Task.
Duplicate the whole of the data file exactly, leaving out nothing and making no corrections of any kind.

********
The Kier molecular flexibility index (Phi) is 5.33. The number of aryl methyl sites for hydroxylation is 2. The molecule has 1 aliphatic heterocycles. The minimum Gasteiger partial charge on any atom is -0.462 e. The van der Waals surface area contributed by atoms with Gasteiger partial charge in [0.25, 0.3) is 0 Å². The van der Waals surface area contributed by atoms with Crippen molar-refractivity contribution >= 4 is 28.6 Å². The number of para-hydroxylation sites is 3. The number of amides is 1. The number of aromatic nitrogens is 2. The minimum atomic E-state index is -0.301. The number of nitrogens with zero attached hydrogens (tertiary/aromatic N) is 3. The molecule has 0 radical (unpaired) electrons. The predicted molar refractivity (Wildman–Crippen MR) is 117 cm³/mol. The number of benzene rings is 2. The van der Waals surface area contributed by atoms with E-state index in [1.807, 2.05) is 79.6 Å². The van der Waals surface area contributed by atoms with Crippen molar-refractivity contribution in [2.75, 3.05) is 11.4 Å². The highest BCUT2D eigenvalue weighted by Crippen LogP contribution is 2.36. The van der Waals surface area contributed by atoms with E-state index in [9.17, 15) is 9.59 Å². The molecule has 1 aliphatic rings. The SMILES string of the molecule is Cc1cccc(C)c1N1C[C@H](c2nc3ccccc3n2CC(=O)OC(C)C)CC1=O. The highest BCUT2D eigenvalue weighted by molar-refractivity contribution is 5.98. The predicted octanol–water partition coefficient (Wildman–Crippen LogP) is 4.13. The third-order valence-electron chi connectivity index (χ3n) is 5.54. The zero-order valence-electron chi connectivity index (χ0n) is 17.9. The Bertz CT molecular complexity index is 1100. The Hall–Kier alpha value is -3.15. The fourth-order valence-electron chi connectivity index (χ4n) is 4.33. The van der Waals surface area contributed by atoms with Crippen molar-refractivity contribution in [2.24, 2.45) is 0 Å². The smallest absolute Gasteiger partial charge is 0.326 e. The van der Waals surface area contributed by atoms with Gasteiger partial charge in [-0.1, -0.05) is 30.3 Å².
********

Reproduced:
The Kier molecular flexibility index (Phi) is 5.33. The number of aryl methyl sites for hydroxylation is 2. The molecule has 1 aliphatic heterocycles. The minimum Gasteiger partial charge on any atom is -0.462 e. The van der Waals surface area contributed by atoms with Gasteiger partial charge in [0.25, 0.3) is 0 Å². The van der Waals surface area contributed by atoms with Crippen molar-refractivity contribution >= 4 is 28.6 Å². The number of para-hydroxylation sites is 3. The number of amides is 1. The number of aromatic nitrogens is 2. The minimum atomic E-state index is -0.301. The number of nitrogens with zero attached hydrogens (tertiary/aromatic N) is 3. The molecule has 0 radical (unpaired) electrons. The predicted molar refractivity (Wildman–Crippen MR) is 117 cm³/mol. The number of benzene rings is 2. The van der Waals surface area contributed by atoms with E-state index in [1.807, 2.05) is 79.6 Å². The van der Waals surface area contributed by atoms with Crippen molar-refractivity contribution in [2.75, 3.05) is 11.4 Å². The highest BCUT2D eigenvalue weighted by Crippen LogP contribution is 2.36. The van der Waals surface area contributed by atoms with E-state index in [9.17, 15) is 9.59 Å². The molecule has 1 aliphatic rings. The SMILES string of the molecule is Cc1cccc(C)c1N1C[C@H](c2nc3ccccc3n2CC(=O)OC(C)C)CC1=O. The highest BCUT2D eigenvalue weighted by molar-refractivity contribution is 5.98. The predicted octanol–water partition coefficient (Wildman–Crippen LogP) is 4.13. The third-order valence-electron chi connectivity index (χ3n) is 5.54. The zero-order valence-electron chi connectivity index (χ0n) is 17.9. The Bertz CT molecular complexity index is 1100. The Hall–Kier alpha value is -3.15. The fourth-order valence-electron chi connectivity index (χ4n) is 4.33. The van der Waals surface area contributed by atoms with Crippen molar-refractivity contribution in [2.24, 2.45) is 0 Å². The smallest absolute Gasteiger partial charge is 0.326 e. The van der Waals surface area contributed by atoms with Gasteiger partial charge in [-0.1, -0.05) is 30.3 Å².